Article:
As in the case of Control Examples 1 and 2, a 2-chlorobutane removal zone packed with 5 grams of Pyrex glass beads gave no conversion of 2-chlorobutane at temperatures as high as 250° C. Thus, there was no background, or thermal, reaction.
The data in Table I summarize the performance characteristics of the 2.0 gram (3.2 mL) copper on silica catalyst for 2-chlorobutane removal. The data are arranged in the same order as the sequence in which this long term run was conducted. In the Table I,
"Temp" is the temperature in ° C. of the catalyst; "GHSV" is the gas hourly space velocity of the gas flow and is determined by dividing the gas hourly flow by the catalyst volume of 3.2 mL;
"Process Time" is the total cumulative time in hours that the chloride removal process had been operating at the time the data listed adjacent to a specific "Process Time" was recorded;
"CB-F" is the concentration in ppmV of 2-chlorobutane intentionally added to the 2,5-DHF/helium vapor feed;
"CB-E" is the concentration in ppmV of 2-chlorobutane in the effluent vapor after passage through the 2-chloro-butane removal zone;
"CB Conv" is defined as 100 X [CB-F - CB-E]/CB-F; and
"DHF Conv" is defined as 100 X [DHF-F - DHF-E]/DHF-F
wherein DHF-F is the volume percent concentration of 2,5-DHF in the gas fed to the chloride removal zone and DHF-E is the concentration of 2,5-DHF in the gaseous effluent from the chloride removal zone. The amount of 2-chlorobutane in the vapor stream was determined by the in-line Electrolytic Conductivity Detector. The lower level of sensitivity of this detector was <1 ppmV in this mode of in-line gas phase analysis. The DHF Conv values indicate the mole percent of 2,5-DHF that was converted to other compounds, primarily 2,3-DHF, furan, and/or THF, all in very small amounts. The length of time at a particular reaction temperature can be determined by subtracting the final reaction time at a particular temperature from the initial reaction time at that particular temperature.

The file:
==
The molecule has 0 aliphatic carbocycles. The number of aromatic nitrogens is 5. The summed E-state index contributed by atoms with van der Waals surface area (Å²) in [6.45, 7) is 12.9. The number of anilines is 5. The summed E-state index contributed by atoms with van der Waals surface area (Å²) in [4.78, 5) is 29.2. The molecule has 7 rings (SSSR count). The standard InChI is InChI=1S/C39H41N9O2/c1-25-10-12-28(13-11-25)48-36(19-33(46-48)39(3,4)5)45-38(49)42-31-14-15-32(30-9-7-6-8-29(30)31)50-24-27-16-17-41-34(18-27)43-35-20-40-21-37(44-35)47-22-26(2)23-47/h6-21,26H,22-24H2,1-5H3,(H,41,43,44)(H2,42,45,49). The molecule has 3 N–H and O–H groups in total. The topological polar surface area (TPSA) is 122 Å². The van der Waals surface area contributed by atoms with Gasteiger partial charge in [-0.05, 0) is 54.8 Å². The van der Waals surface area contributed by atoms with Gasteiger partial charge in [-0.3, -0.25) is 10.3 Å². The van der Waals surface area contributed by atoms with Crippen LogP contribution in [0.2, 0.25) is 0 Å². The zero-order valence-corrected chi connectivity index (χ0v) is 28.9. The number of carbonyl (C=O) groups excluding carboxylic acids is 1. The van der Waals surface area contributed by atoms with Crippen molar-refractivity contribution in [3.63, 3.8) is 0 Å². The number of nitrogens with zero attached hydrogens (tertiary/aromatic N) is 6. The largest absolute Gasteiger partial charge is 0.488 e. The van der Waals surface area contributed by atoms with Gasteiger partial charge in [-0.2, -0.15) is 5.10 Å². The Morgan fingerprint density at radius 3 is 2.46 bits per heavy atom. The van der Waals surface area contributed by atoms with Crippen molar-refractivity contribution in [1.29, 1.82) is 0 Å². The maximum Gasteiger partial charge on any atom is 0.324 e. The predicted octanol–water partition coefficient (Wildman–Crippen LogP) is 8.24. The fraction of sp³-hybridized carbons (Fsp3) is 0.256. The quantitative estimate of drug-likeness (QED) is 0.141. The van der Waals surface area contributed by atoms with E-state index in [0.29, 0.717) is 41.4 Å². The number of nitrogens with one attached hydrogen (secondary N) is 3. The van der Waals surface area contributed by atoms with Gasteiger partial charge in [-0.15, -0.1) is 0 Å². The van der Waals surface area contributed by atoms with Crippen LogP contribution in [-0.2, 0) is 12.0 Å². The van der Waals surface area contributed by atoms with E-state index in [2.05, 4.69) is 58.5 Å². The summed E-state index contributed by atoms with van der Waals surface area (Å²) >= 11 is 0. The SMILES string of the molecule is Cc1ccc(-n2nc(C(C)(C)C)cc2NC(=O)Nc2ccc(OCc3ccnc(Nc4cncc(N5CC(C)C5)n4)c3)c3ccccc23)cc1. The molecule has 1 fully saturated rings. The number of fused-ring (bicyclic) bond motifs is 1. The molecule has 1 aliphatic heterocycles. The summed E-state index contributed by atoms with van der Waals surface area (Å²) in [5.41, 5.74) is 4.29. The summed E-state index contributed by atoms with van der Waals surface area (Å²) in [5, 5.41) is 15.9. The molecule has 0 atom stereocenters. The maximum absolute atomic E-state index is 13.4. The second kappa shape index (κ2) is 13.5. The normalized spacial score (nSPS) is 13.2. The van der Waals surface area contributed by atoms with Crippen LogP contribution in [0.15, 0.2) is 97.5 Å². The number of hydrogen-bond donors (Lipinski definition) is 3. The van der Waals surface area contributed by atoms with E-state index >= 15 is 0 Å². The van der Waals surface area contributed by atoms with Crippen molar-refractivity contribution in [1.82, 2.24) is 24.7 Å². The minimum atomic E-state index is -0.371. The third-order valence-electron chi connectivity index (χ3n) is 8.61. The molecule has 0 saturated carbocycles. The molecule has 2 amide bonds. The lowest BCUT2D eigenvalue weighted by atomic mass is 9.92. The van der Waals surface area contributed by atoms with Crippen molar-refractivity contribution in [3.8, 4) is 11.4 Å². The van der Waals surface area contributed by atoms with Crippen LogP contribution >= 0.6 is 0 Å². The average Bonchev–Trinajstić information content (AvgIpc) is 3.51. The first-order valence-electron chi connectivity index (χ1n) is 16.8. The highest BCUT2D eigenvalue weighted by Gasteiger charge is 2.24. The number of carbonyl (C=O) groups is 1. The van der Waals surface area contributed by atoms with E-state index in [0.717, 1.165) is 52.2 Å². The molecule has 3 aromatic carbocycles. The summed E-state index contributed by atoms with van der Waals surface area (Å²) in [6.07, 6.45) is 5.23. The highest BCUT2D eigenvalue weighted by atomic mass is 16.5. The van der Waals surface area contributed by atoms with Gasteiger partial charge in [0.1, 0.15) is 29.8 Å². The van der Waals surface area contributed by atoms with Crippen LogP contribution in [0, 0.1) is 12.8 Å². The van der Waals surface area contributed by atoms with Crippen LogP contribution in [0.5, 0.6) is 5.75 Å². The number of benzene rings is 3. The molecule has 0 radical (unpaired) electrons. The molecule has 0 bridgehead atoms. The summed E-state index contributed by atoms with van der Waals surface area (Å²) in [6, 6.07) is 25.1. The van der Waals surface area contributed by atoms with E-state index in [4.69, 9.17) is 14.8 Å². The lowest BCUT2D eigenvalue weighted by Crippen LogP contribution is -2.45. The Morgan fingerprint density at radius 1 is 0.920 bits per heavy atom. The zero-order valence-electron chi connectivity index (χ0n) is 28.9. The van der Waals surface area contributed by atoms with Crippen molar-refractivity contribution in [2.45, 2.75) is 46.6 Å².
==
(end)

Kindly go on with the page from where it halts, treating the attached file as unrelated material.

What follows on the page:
TABLE I______________________________________ Process CB DHFTemp GHSV Time CB-F CB-E CONV Conv______________________________________122.6 1875 5.2 730 62.8 91.4 9.7122.6 1874 5.9 730 104.4 85.7 5.3155.6 400 14.2 750 94.5 87.4 0.2155.6 395 25.2 750 384.0 48.8 0.2155.4 390 47.8 640 484.5 24.3 0.0155.4 395 48.4 550 427.4 22.3 0.0182.0 395 49.5 550 0.0 100.0 0.1182.0 395 56.8 550 156.2 71.6 0.5182.7 380 69.8 450 178.2 60.4 0.3215.5 375 71.2 450 0.0 100.0 1.6215.2 375 76.6 450 0.0 100.0 2.1215.4 380 79.9 750 20.3 97.3 2.1215.7 385 99.3 750 20.3 97.3 1.4243.8 395 101.3 750 0.0 100.0 7.8244.3 395 103.5 750 0.0 100.0 8.2244.5 395 126.3 720 0.0 100.0 8.3215.5 400 126.3 720 98.6 86.3 3.4214.5 400 150.7 720 180.0 75.0 2.0215.6 400 170.3 720 205.9 71.4 1.2215.1 410 178.1 750 292.5 61.0 1.3214.8 410 220.1 750 249.8 66.7 1.4215.6 410 243.2 500 155.0 69.0 1.3215.0 410 246.8 770 262.8 65.9 2.3214.6 410 266.8 770 253.3 67.1 1.3214.3 410 274.2 770 305.7 60.3 1.0215.8 410 294.1 800 316.0 60.5 1.9214.4 410 321.7 600 225.0 62.5 1.5214.2 410 342.1 500 181.5 63.7 1.1______________________________________
The data in Table I indicate that the copper on silica material is a very effective copper-containing scavenger material for removing 2-chlorobutane from 2,5-DHF over a wide range of temperatures and for long, continuous periods of operation. Even though the copper on silica material may be referred to as a catalyst, it is actually a guard bed and is sacrificed during the course of operation. Thus, it becomes important that the copper-containing scavenger material have enough capacity for long periods of time to function as a practical 2-chlorobutane removal agent. The data in Table I show that increasing the reaction temperature of the copper-containing scavenger material increases the effectiveness and lifetime of operation. At a temperature of approximately 215° C., the activity remained essentially constant for 175 hours of operation, giving approximately 65% conversion, i.e., removal, of 2-chlorobutane. Because the activity was constant at the end of the experiment, it is apparent that satisfactory results could be obtained for longer times.